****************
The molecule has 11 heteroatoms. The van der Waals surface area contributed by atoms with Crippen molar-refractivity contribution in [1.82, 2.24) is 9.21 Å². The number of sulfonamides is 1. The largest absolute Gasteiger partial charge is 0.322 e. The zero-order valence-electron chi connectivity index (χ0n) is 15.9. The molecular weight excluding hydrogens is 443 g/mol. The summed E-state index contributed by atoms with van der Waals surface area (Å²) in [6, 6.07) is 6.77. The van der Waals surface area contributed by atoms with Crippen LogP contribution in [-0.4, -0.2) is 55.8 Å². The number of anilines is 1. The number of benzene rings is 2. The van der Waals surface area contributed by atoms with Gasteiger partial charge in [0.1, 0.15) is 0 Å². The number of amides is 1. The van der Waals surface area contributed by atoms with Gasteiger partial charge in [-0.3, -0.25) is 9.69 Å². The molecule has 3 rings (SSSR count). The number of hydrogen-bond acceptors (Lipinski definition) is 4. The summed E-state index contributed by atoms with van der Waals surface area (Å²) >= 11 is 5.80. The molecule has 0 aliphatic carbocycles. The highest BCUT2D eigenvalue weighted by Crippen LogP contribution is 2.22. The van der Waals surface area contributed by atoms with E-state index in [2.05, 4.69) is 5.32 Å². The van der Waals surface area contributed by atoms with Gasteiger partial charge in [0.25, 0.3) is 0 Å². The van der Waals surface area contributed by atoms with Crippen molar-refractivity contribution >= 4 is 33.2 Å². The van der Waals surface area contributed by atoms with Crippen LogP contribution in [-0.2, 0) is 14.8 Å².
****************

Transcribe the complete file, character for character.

The molecule has 11 heteroatoms. The van der Waals surface area contributed by atoms with Crippen molar-refractivity contribution in [1.82, 2.24) is 9.21 Å². The number of sulfonamides is 1. The largest absolute Gasteiger partial charge is 0.322 e. The zero-order valence-electron chi connectivity index (χ0n) is 15.9. The molecular weight excluding hydrogens is 443 g/mol. The summed E-state index contributed by atoms with van der Waals surface area (Å²) in [6, 6.07) is 6.77. The van der Waals surface area contributed by atoms with Crippen LogP contribution in [-0.4, -0.2) is 55.8 Å². The number of anilines is 1. The number of benzene rings is 2. The van der Waals surface area contributed by atoms with Gasteiger partial charge in [0.1, 0.15) is 0 Å². The number of amides is 1. The van der Waals surface area contributed by atoms with Gasteiger partial charge in [-0.3, -0.25) is 9.69 Å². The molecule has 3 rings (SSSR count). The number of hydrogen-bond acceptors (Lipinski definition) is 4. The summed E-state index contributed by atoms with van der Waals surface area (Å²) >= 11 is 5.80. The molecule has 0 aliphatic carbocycles. The highest BCUT2D eigenvalue weighted by Crippen LogP contribution is 2.22. The van der Waals surface area contributed by atoms with E-state index in [2.05, 4.69) is 5.32 Å². The van der Waals surface area contributed by atoms with Gasteiger partial charge in [0.25, 0.3) is 0 Å². The van der Waals surface area contributed by atoms with Crippen molar-refractivity contribution >= 4 is 33.2 Å². The van der Waals surface area contributed by atoms with Crippen LogP contribution in [-0.2, 0) is 14.8 Å².